— In The Amazon Jungle - Adventures In Remote Parts Of The Upper Amazon River, Including A - Sojourn Among Cannibal Indians • Algot Lange

... advanced for at least the more favored groups until it has far outstripped conditions in rural communities that go to make up the best in modern civilization and culture. Germs have been found in the "Old Oaken Bucket" in the country, while the scourge of typhoid has been banished from the city, and the "Church in the Dell" has crumbled in decay, while the metropolitan pulpit has taken the best leadership for its own. The country has been unable to compete with the urban centers for educational, religious, or social leadership ...
— Church Cooperation in Community Life • Paul L. Vogt

... letter, but the cholera, which alighted in the heart of this great and crowded metropolis like a bomb. Since the excursion on the frontiers last year, and our success in escaping the quarantine, I had thought little of this scourge, until the subject was introduced at my own table by a medical man who was among the guests. He cautiously informed us that there were unpleasant conjectures among the faculty on the subject, and that he was fearful Paris was not to go unscathed. When apart, he privately added, that ...
— A Residence in France - With An Excursion Up The Rhine, And A Second Visit To Switzerland • J. Fenimore Cooper

... homes and their faith. Once more, as in the eleventh century and in the eighteenth, France needs to-day 'an invincible champion of the freedom of the Church, a defender of public peace, a reformer of morals, a scourge of corruption.' ...
— France and the Republic - A Record of Things Seen and Learned in the French Provinces - During the 'Centennial' Year 1889 • William Henry Hurlbert

... for such a worthless hound as myself!" he said at length. "I have no self-control. Go in, darling, I am going home to scourge myself for attempting to lead you against the dictates of your conscience. Forgive me, Honey, I ...
— Banked Fires • E. W. (Ethel Winifred) Savi

... their correlates is against it. On the other hand, we express that every era records a few observations out of harmony with it, but adumbratory or preparatory to the spirit of eras still to come. It's very rarely done. Lashed by the phantom-scourge of a now passing era, the world of astronomers is in a state of terrorism, though of a highly attenuated, modernized, devitalized kind. Let an astronomer see something that is not of the conventional, celestial sights, or something that it is "improper" to see—his very dignity is ...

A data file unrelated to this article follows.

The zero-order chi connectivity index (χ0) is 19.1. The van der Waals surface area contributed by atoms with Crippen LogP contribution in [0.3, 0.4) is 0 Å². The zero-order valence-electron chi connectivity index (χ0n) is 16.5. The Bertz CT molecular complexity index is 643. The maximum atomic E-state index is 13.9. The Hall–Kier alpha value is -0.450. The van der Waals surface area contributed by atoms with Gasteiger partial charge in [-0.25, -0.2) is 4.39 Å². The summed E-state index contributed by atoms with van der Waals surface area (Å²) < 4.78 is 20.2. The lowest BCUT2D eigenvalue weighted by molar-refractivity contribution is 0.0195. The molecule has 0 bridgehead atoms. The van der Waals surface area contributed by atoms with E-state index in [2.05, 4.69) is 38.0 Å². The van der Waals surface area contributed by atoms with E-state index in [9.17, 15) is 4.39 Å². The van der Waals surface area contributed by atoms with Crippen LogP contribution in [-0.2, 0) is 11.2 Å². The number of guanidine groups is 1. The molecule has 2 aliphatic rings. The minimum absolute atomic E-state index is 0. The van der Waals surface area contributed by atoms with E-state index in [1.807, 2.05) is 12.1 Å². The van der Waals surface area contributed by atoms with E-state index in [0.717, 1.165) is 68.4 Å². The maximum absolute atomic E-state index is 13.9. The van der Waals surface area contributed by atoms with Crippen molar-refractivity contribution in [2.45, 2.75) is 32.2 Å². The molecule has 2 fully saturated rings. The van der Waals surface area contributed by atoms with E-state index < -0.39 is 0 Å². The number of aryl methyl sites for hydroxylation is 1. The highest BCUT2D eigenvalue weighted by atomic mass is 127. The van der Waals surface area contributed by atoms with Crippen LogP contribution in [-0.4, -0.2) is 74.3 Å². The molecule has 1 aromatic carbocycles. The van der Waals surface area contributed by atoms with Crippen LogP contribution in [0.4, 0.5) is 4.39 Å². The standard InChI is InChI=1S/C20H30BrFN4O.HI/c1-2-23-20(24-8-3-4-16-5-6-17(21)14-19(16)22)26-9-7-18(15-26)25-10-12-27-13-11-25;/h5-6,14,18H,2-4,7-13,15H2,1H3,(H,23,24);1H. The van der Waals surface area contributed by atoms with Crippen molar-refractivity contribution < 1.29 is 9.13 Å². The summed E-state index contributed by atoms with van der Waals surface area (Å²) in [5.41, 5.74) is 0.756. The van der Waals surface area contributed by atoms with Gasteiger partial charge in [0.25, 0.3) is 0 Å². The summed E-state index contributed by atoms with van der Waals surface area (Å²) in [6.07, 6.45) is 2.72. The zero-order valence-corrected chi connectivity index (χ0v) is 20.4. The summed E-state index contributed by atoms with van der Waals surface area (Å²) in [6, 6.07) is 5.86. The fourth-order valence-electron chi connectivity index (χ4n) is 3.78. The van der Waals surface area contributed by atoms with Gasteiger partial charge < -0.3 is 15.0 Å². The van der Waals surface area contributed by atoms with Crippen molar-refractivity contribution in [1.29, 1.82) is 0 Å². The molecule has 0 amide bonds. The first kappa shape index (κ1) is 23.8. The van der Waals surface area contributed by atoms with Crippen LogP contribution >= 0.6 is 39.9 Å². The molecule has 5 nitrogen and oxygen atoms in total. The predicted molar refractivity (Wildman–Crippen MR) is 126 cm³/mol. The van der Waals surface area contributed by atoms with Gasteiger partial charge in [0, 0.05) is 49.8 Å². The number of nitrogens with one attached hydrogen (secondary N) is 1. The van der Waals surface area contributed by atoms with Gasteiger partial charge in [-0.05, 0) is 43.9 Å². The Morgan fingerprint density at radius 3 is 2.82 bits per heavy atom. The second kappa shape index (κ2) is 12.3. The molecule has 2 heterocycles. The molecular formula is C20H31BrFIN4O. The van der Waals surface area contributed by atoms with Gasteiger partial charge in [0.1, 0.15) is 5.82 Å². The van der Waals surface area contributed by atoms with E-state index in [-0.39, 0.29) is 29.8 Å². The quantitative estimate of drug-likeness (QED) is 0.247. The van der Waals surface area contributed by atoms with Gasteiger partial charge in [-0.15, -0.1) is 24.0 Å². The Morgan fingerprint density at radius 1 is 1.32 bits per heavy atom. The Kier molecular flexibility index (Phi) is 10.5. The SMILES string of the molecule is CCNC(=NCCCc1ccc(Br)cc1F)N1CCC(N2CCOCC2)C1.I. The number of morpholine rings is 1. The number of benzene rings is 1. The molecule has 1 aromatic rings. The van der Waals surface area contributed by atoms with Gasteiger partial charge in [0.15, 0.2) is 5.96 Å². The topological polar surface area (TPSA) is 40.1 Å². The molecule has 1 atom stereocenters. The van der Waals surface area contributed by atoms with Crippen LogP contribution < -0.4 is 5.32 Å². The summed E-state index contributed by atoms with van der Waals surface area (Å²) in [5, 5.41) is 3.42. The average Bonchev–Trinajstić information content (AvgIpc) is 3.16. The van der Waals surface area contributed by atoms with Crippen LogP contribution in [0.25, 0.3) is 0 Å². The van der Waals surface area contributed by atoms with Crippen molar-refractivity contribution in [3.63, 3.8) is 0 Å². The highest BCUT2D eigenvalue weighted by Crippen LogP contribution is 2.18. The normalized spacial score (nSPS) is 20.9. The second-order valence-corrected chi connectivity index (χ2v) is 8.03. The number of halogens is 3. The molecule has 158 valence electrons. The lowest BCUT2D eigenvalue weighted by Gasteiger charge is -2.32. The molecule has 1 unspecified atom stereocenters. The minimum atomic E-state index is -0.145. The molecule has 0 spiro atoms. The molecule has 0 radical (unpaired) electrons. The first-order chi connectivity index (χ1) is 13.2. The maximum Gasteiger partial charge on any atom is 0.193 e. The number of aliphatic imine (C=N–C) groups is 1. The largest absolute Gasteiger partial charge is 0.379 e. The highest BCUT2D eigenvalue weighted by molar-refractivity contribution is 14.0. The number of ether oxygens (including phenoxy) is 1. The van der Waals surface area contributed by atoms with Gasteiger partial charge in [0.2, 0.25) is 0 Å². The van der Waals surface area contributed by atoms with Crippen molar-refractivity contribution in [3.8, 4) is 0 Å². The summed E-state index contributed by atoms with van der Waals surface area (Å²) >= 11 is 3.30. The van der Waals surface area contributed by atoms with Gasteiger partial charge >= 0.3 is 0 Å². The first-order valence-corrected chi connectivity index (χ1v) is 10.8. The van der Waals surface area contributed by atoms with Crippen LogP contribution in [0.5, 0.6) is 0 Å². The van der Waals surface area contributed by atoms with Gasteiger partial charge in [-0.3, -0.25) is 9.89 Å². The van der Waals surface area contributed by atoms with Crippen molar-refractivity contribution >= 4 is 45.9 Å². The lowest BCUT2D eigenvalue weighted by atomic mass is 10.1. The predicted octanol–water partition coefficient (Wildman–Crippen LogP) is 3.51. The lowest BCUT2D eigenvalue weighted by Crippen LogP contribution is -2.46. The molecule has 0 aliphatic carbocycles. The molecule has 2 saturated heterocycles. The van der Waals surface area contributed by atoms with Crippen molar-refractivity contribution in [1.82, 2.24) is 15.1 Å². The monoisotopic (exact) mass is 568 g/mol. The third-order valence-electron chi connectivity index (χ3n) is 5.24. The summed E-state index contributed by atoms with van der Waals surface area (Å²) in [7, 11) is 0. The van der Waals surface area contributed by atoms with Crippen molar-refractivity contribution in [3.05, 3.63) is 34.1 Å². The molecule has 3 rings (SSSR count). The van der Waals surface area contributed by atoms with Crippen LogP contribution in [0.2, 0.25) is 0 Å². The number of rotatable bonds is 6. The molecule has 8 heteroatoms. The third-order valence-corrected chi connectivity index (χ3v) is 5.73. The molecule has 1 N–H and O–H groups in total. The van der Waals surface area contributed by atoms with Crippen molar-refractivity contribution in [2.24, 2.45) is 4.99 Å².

— The Book of the Damned • Charles Fort

... victim! For centuries and centuries Philanthus has stored her cellars with the corpses of bees, yet the innocent victim submits, and the annual decimation of her race has not taught her how to deliver herself from the scourge by a well-directed thrust. I am afraid I shall never succeed in understanding how it is that the assailant has acquired her genius for sudden murder while the assailed, better armed and no less powerful, ...
— Social Life in the Insect World • J. H. Fabre

... mountain. He did on his armour straightway, and ran where he found the stranger, that had made an end of binding the giant. Now Albric was bold and stout, and on his body he had a helmet and coat of mail, and in his hand a heavy scourge of gold. He hasted and fell on Siegfried. The scourge had seven heavy knobs hanging from it, wherewith he smote so heavily to the left upon the shield that he well night brake it. Then the noble guest came in peril. He threw away the broken shield and stuck ...
— The Fall of the Niebelungs • Unknown

... at strife, Nor Hyads' frown, nor South-wind fury-rife, Mightiest power that Hadria knows, Wills he the waves to madden or compose. What had Death in store to awe Those eyes, that huge sea-beasts unmelting saw, Saw the swelling of the surge, And high Ceraunian cliffs, the seaman's scourge? Heaven's high providence in vain Has sever'd countries with the estranging main, If our vessels ne'ertheless With reckless plunge that sacred bar transgress. Daring all, their goal to win, Men tread forbidden ground, and ...
— Odes and Carmen Saeculare of Horace • Horace

... were-wolf scourge of herds, fierce lobos snarl in silent groves of timber and shivered at the coyote's piercing yelps from grave yards in ...
— Tales of Aztlan • George Hartmann

... indignation at the degeneracy of the age as represented by the rich and powerful, or even by certain leading individuals. The appearance of such a kind of literature denoted greater activity in society, an increase of profligacy among some, and of moral sensibility among others. Satire was a social scourge. It was not a philosophical investigation into the nature and origin of vice, but a denunciation of it as inimical to the interests of society. It was practical not theoretical—and sought to bring vice into contempt, by making it both odious and ridiculous. ...
— History of English Humour, Vol. 1 (of 2) - With an Introduction upon Ancient Humour • Alfred Guy Kingan L'Estrange



Words linked to "Scourge" :   someone, waste, affliction, destroy, threat, person, Scourge of the Gods, whip, soul, lash, terror, nemesis, Scourge of God, somebody, curse, bane, slash, lather, mortal, penalise, scourger, lay waste to, ruin, devastate, desolate, penalize, ravage, welt, flagellum, strap, punish, individual, flog